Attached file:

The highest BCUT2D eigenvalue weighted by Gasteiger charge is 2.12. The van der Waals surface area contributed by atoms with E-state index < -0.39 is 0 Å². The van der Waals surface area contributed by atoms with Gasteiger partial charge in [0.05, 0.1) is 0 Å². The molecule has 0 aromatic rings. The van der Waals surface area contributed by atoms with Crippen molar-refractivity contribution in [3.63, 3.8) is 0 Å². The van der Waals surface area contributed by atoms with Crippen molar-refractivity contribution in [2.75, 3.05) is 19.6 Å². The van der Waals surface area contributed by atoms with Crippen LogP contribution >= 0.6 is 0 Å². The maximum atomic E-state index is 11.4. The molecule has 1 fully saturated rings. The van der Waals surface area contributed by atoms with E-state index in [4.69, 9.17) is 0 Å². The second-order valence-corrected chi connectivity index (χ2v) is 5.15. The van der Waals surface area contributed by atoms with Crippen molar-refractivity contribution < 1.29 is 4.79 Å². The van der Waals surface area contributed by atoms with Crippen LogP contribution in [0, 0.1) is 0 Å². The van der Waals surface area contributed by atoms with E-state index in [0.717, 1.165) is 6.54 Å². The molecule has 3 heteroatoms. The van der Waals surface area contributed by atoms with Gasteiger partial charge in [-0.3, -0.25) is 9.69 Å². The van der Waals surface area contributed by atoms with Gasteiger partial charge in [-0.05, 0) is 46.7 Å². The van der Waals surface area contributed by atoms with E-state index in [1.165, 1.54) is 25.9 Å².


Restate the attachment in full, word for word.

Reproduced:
The highest BCUT2D eigenvalue weighted by Gasteiger charge is 2.12. The van der Waals surface area contributed by atoms with E-state index < -0.39 is 0 Å². The van der Waals surface area contributed by atoms with Gasteiger partial charge in [0.05, 0.1) is 0 Å². The molecule has 0 aromatic rings. The van der Waals surface area contributed by atoms with Crippen molar-refractivity contribution in [3.63, 3.8) is 0 Å². The van der Waals surface area contributed by atoms with Crippen molar-refractivity contribution in [2.75, 3.05) is 19.6 Å². The van der Waals surface area contributed by atoms with Crippen LogP contribution >= 0.6 is 0 Å². The maximum atomic E-state index is 11.4. The molecule has 1 fully saturated rings. The van der Waals surface area contributed by atoms with E-state index in [4.69, 9.17) is 0 Å². The second-order valence-corrected chi connectivity index (χ2v) is 5.15. The van der Waals surface area contributed by atoms with Crippen molar-refractivity contribution < 1.29 is 4.79 Å². The van der Waals surface area contributed by atoms with Crippen LogP contribution in [0, 0.1) is 0 Å². The van der Waals surface area contributed by atoms with E-state index in [0.717, 1.165) is 6.54 Å². The molecule has 3 heteroatoms. The van der Waals surface area contributed by atoms with Gasteiger partial charge in [-0.3, -0.25) is 9.69 Å². The van der Waals surface area contributed by atoms with Gasteiger partial charge in [-0.05, 0) is 46.7 Å². The van der Waals surface area contributed by atoms with E-state index in [1.165, 1.54) is 25.9 Å².